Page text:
Húsavík Whale Watching Tours

The coastal village of Húsavík is well known as the whale watching capital of Iceland. Its sheltered bay provides prime feeding ground for a wonderful variety of whales and dolphins. Boat trips head out into Skjálfandi Bay from around April to September. 23 different types of whale have been spotted here with the most common being Minke, Humpbacks and Blue.

If you are visiting from April to August you’ll also be able to see the puffins at the nearby Tjörnes Peninsula. Along with Lake Mývatn this is a fantastic area for seeing wildlife in Iceland.



Goðafoss Waterfall

Not always considered part of the Diamond Circle the Godafoss Waterfall is a short detour from the route. Godafoss translates as the Waterfall of the Gods. It has a historical significance linked to Christianity as well as being an impressive sight. You can see this beautiful horseshoe shaped waterfall from the road so a quick stroll around is well worth finding time for.


How to visit the Diamond Circle

The Diamond Circle route begins close to Akureyri the largest northern settlement in Iceland. Akureyri is on Iceland’s Ring Road route so you could drive there from the south if you have plenty of time and are travelling in the summer months. There is also an airport in Akureyri with plenty of internal flights leaving from the domestic airport in Reykjavik (note that this is not Keflavik Airport). If you don’t have the time or inclination for a long road trip then you could fly north. You could then either join one of the day tours or pick up a rental camper or car in the North.


The Diamond Circle route is about 200 miles in total but the detours can easily add quite a few miles to that. The whole route could be driven in about four hours, but it would be a long day and a little too rushed. The ideal way to explore is to take 2-3 days stopping at campsites along the way.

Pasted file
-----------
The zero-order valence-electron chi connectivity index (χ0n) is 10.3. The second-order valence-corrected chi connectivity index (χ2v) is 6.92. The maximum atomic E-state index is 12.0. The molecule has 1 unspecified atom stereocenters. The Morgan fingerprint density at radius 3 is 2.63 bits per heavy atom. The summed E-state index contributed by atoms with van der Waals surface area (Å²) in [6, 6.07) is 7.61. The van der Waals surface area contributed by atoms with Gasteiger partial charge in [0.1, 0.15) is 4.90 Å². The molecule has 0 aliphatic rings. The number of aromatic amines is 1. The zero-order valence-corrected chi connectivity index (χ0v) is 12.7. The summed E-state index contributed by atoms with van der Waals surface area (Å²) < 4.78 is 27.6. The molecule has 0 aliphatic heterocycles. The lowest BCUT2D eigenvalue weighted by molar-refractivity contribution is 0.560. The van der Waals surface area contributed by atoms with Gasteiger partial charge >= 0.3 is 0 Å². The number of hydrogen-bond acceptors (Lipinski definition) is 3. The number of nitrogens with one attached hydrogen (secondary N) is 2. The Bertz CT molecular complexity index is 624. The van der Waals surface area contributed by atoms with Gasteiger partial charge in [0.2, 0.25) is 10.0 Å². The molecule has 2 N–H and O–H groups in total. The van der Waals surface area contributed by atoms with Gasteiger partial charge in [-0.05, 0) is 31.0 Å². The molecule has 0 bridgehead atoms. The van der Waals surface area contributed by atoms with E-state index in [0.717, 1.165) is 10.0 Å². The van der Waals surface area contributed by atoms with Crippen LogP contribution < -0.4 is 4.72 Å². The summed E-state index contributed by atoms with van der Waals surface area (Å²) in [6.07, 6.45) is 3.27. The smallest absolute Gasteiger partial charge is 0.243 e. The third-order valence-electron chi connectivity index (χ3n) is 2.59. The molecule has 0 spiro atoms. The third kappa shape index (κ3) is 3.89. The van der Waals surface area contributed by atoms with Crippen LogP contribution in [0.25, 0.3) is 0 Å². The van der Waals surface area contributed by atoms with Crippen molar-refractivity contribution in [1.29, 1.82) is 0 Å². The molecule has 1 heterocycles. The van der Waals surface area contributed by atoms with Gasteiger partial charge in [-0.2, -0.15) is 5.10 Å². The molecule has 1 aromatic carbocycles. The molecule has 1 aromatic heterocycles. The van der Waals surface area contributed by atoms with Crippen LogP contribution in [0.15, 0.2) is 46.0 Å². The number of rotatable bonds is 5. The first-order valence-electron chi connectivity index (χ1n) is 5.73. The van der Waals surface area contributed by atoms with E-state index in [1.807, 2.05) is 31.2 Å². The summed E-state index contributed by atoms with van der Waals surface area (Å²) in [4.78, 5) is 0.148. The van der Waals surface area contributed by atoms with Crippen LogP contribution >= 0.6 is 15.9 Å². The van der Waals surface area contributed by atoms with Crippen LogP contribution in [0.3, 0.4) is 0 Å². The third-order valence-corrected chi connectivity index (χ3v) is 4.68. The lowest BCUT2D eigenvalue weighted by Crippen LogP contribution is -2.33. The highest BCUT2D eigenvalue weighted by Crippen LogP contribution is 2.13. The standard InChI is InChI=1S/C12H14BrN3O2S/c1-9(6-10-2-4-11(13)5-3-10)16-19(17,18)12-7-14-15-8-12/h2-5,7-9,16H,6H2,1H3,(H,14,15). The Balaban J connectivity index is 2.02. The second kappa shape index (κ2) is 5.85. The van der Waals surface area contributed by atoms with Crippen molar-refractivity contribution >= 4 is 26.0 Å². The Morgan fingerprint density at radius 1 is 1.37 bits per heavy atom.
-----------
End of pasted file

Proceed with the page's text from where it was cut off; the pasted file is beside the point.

If you are taking a road trip or camping along the way then it is a good idea to stock up with food and water. This is a relatively remote area of Iceland and shops and restaurants are few and far between. Head to one of the supermarkets in Akureyri and stock up. The same goes for fuel. Keep your tanks topped up whenever you spot a gas station.


When to tour the Diamond Circle

As always if you are driving in Iceland then the summer months are the best time to travel. Road trips are far easier at this time of year and some of the roads along this route are quite rough and slow. You will enjoy the benefit of milder weather and the light of the Midnight Sun. It could be possible to drive the route in winter but it’s not the best time. The weather in Iceland makes it both potentially dangerous and uncomfortable. You would be better off on a guided tour or in a 4x4 camper or car and certainly not in a motorhome.


The shoulder months either side of the summer high season are also good times for a road trip. Even though North Iceland is nowhere near as busy as the South, there will be even fewer people travelling at these times of year. We’re talking late April and May or September and early October. If you are hiring a camper at this time of year do double check which of the campsites are open. Many campgrounds will close in winter for varying amounts of time.